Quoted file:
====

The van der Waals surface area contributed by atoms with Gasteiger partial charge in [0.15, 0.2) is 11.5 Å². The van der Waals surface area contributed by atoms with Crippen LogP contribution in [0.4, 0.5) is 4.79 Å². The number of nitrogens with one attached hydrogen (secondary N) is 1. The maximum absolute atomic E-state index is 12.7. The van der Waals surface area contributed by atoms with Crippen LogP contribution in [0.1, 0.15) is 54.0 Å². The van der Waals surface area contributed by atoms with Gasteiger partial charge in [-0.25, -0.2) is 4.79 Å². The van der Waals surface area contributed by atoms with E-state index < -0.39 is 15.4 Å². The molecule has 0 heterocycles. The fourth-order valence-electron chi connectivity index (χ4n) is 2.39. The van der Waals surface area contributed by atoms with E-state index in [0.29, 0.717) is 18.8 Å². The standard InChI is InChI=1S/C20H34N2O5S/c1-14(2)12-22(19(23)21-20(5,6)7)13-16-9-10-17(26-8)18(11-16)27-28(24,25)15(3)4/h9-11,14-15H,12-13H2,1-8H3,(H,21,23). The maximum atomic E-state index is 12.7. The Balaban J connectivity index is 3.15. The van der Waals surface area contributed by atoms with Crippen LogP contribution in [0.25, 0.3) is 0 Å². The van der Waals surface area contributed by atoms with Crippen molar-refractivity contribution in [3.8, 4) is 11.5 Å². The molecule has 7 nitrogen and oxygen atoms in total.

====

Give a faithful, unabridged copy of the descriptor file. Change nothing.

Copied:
The van der Waals surface area contributed by atoms with Gasteiger partial charge in [0.15, 0.2) is 11.5 Å². The van der Waals surface area contributed by atoms with Crippen LogP contribution in [0.4, 0.5) is 4.79 Å². The number of nitrogens with one attached hydrogen (secondary N) is 1. The maximum absolute atomic E-state index is 12.7. The van der Waals surface area contributed by atoms with Crippen LogP contribution in [0.1, 0.15) is 54.0 Å². The van der Waals surface area contributed by atoms with Gasteiger partial charge in [-0.25, -0.2) is 4.79 Å². The van der Waals surface area contributed by atoms with E-state index < -0.39 is 15.4 Å². The molecule has 0 heterocycles. The fourth-order valence-electron chi connectivity index (χ4n) is 2.39. The van der Waals surface area contributed by atoms with E-state index in [0.29, 0.717) is 18.8 Å². The standard InChI is InChI=1S/C20H34N2O5S/c1-14(2)12-22(19(23)21-20(5,6)7)13-16-9-10-17(26-8)18(11-16)27-28(24,25)15(3)4/h9-11,14-15H,12-13H2,1-8H3,(H,21,23). The maximum atomic E-state index is 12.7. The Balaban J connectivity index is 3.15. The van der Waals surface area contributed by atoms with Crippen LogP contribution in [0.25, 0.3) is 0 Å². The van der Waals surface area contributed by atoms with Crippen molar-refractivity contribution in [3.8, 4) is 11.5 Å². The molecule has 7 nitrogen and oxygen atoms in total.